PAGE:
Catwoman, Vol. 1: The Game by Judd Winick is the start of the Catwoman series, issues 1-7 during the much maligned New 52 run. Now that it is over and we are on the way to Rebirth, lets take a quick look back at some of the books that were actually pretty good during this brief time. Catwoman certainly stands at the top in this respect.
Selina Kyle, Catwoman, has a serious problem. She has an addiction. She’s addicted to shiny objects, danger, Batman and the night. Only this time, Selina may have stolen from the wrong people and when latest place gets torched, she’s in need of a new place and new work. Only this time, she may have bitten off more than even Catwoman can chew.
“…I don’t think he knows who I am. Although he is the master detective. So, maybe. But I sure as hell don’t know who Batman is. And I don’t need to know. This isn’t the first time. Usually its because I want him. Tonight I think its because I need him. Every time…he protests. Then…gives in. And he seems…angry. But that doesn’t slow either of us down. Still…it doesn’t take long…and most of the costumes stay on…”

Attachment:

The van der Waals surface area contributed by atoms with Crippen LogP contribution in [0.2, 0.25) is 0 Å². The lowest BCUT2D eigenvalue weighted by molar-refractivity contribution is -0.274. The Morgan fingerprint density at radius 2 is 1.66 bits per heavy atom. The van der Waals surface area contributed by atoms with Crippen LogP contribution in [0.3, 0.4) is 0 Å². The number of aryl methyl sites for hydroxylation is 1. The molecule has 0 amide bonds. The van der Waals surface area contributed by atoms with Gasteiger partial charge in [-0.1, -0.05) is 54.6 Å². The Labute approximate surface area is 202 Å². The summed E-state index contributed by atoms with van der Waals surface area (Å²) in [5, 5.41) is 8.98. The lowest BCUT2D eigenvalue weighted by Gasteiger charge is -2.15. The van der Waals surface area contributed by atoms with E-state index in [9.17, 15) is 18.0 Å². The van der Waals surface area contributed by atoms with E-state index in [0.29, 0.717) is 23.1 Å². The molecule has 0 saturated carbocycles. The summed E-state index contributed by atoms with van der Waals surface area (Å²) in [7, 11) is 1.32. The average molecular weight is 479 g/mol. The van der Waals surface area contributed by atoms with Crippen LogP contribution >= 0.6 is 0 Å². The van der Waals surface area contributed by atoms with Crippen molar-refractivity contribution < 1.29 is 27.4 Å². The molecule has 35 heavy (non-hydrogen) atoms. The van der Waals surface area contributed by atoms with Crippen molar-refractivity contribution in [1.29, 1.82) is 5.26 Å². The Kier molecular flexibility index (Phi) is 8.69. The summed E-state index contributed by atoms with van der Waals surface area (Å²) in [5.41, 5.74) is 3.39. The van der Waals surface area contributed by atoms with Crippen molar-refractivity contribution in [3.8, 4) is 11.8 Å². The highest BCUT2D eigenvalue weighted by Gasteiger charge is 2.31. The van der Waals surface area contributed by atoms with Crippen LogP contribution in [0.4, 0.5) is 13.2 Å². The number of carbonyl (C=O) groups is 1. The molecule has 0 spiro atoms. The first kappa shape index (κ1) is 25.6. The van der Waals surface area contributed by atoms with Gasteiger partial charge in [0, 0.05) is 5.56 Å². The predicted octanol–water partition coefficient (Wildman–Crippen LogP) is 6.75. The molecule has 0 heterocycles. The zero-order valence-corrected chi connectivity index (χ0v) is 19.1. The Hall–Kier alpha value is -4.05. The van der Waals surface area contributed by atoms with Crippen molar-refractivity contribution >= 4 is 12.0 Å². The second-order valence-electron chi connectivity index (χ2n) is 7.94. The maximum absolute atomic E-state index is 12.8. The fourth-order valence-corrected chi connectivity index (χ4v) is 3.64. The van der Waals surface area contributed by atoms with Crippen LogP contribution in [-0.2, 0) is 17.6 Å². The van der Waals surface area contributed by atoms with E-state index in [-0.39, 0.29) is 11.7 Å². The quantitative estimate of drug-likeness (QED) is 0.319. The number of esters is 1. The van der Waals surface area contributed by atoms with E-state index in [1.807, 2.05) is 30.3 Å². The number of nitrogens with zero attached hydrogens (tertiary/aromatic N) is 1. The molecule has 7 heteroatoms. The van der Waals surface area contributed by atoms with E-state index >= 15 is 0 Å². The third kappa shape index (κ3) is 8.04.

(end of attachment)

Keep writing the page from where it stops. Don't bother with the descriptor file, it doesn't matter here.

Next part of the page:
This is a Selina Kyle we have all dreamed about but DC was afraid to give to us. Visceral, sexy, vulnerable and full of spite and anger. Dangerous, yes and needing the danger to make her fell alive. Now she may have gotten all the danger she can handle. From a mid level mobster named the Bone to a Metahuman named Reach hired by the cops to break her. And as always, there is the Batman and their relationship that just keeps getting more and more complicated.
With the Game, we get the Catwoman we have all dreamed about. This is not your father’s Selina Kyle but it is the one he has been having wet dreams about. Think Michelle Pfieffer in her own movie, only directed by Quentin Tarantino and you have the Catwoman who started in the New 52. She has settled some since then, becoming the crime boss of Gotham and all that. But here, in the start of the New 52, she is all her troubled and crazy self.
The kind of girl only the Batman could handle, and even then, not so much.